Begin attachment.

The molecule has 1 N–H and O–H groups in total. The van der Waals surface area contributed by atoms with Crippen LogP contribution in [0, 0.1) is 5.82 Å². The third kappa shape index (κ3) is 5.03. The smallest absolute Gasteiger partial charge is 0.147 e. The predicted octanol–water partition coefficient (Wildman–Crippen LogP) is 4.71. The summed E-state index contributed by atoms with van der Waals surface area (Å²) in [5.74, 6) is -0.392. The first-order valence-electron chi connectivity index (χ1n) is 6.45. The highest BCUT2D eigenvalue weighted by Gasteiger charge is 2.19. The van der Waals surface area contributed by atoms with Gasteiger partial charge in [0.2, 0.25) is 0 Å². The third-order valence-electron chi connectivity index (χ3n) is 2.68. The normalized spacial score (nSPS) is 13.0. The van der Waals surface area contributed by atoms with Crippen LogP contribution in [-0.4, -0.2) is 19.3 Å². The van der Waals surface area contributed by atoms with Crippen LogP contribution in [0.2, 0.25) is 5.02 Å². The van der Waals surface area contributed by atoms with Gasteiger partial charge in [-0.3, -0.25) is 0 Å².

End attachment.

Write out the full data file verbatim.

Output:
The molecule has 1 N–H and O–H groups in total. The van der Waals surface area contributed by atoms with Crippen LogP contribution in [0, 0.1) is 5.82 Å². The third kappa shape index (κ3) is 5.03. The smallest absolute Gasteiger partial charge is 0.147 e. The predicted octanol–water partition coefficient (Wildman–Crippen LogP) is 4.71. The summed E-state index contributed by atoms with van der Waals surface area (Å²) in [5.74, 6) is -0.392. The first-order valence-electron chi connectivity index (χ1n) is 6.45. The highest BCUT2D eigenvalue weighted by Gasteiger charge is 2.19. The van der Waals surface area contributed by atoms with Gasteiger partial charge in [0.2, 0.25) is 0 Å². The third-order valence-electron chi connectivity index (χ3n) is 2.68. The normalized spacial score (nSPS) is 13.0. The van der Waals surface area contributed by atoms with Crippen LogP contribution in [-0.4, -0.2) is 19.3 Å². The van der Waals surface area contributed by atoms with Crippen LogP contribution in [0.2, 0.25) is 5.02 Å². The van der Waals surface area contributed by atoms with Gasteiger partial charge in [-0.3, -0.25) is 0 Å².